St. Francis Solano

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St. Francis Solano, Confessor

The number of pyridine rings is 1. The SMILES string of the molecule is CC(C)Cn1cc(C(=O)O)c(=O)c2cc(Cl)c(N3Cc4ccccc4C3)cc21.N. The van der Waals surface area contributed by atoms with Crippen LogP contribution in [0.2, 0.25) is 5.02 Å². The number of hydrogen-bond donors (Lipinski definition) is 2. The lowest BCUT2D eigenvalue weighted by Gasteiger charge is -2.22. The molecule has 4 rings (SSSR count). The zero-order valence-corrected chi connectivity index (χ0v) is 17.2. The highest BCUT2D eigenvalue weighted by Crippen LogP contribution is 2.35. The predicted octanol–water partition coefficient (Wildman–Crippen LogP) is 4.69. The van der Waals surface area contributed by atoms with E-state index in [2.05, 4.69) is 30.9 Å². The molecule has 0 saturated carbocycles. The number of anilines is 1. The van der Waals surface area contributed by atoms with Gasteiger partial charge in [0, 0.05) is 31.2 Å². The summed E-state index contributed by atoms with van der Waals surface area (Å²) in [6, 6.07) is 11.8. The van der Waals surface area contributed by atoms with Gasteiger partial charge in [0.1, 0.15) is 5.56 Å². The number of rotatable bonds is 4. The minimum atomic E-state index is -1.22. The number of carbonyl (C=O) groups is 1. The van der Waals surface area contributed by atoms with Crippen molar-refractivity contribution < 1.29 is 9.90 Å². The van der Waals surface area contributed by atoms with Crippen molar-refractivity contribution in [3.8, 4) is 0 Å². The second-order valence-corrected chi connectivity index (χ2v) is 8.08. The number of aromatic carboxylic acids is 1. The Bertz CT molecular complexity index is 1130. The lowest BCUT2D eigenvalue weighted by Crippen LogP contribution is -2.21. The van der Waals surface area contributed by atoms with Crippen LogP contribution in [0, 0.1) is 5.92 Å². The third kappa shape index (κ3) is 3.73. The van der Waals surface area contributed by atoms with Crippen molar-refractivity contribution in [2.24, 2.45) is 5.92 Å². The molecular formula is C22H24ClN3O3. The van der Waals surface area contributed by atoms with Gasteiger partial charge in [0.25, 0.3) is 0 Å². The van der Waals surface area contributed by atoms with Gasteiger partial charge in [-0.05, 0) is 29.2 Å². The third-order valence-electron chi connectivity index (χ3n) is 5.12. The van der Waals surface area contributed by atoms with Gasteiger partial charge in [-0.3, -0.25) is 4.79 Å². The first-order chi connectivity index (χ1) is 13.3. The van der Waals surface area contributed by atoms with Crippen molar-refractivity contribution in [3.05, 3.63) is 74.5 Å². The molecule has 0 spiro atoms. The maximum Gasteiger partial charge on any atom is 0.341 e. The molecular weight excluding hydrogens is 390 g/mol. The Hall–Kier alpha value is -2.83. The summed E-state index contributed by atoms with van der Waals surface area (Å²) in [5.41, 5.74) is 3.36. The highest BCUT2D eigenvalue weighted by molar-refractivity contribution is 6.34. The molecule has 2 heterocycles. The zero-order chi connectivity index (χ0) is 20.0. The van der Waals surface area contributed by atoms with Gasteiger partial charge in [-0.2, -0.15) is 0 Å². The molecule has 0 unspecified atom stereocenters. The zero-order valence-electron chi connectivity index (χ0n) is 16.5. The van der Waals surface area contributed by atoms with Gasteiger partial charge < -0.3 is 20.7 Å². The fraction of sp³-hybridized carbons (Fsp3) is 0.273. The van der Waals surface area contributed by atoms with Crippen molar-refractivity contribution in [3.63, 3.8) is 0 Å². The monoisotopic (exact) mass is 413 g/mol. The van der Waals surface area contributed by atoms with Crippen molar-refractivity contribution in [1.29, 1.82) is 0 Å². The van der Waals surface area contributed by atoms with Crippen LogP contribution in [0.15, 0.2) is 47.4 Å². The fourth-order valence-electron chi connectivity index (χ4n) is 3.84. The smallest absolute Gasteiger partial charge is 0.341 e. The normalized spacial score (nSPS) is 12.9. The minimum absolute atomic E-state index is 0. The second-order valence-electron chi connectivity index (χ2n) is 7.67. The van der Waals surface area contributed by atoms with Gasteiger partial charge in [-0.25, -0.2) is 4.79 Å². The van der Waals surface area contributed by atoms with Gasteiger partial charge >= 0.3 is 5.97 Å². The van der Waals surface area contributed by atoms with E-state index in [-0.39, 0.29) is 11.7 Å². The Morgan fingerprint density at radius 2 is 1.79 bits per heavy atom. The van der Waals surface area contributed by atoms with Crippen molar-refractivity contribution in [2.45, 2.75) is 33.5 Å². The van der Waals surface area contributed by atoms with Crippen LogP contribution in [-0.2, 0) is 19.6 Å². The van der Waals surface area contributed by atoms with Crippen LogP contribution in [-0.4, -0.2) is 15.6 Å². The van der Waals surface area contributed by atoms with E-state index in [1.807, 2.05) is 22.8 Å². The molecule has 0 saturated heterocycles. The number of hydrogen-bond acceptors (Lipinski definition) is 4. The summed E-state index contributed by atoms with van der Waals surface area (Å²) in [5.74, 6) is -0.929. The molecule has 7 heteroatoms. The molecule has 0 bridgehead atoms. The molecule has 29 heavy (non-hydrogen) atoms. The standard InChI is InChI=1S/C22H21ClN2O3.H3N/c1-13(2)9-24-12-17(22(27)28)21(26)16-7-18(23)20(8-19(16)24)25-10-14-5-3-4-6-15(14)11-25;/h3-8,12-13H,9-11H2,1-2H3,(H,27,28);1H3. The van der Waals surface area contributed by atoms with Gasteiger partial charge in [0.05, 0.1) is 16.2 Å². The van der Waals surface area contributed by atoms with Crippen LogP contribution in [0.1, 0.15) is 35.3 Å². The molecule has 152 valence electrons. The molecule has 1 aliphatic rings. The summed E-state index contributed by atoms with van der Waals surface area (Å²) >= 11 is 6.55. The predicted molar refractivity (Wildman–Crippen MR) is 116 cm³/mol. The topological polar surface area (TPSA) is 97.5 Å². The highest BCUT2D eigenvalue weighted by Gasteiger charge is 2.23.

THIS saint was born at Montilia in Andalusia, in 1549, performed his studies in the schools of the Jesuits, and in 1569 made his religious profession amongst the Franciscans in the place of his nativity. An extraordinary humility and contempt of himself and of worldly vanity and applause; self-denial, obedience, meekness, patience, and the love of silence, recollection, and prayer mental and vocal, formed his character. Whole nights he frequently passed without sleep on the steps of the altar, before the Blessed Sacrament, in meditation and devout prayer, with wonderful interior delight and devotion. Burning with holy zeal and charity, and an ardent desire of the salvation of souls, after he was promoted to the priesthood, he divided his time between silent retirement and the ministry of preaching. His sermons, though destitute of the ornaments of studied eloquence, powerfully withdrew men from vice, and kindled in their breasts an ardent desire of virtue. The saint was appointed master of novices, first in the convent of Arizava, two miles from Cordova, afterwards in that of Monte. Then he was made guardian in the province of Granada. His whole life, says Alvarez de Paz, may be called a holy uninterrupted course of zealous action, yet was at the same time a continued most fervent prayer, abounding with heavenly illuminations and consolations. A perfect spirit of poverty emptied his heart of the love of all created things, that Christ alone might occupy and fill it; and he rejoiced in his nakedness and privation of earthly goods that he might barely use them to serve the necessities of nature, without suffering them to enslave his heart, or to find any place in his affections, which he reserved pure and entire for spiritual goods. Interior humility and self-denial perfected the disengagement of his heart, and the extraordinary austerities of his penitential life subjected his senses, and rendered the liberty which his soul enjoyed complete; by which he was prepared for the spirit of prayer and the pure love of heavenly things. Earthly comforts used with moderation, and as supports of our weakness, may be sanctified by a good intention; but whilst they bolster up our weakness, they keep it alive and strengthen it; and if they are sought after, or made use of with eagerness and attachment, immoderately or frequently, they strongly nourish self-love and sensuality, and produce a distrust of the solid food of devotion and divine love. 1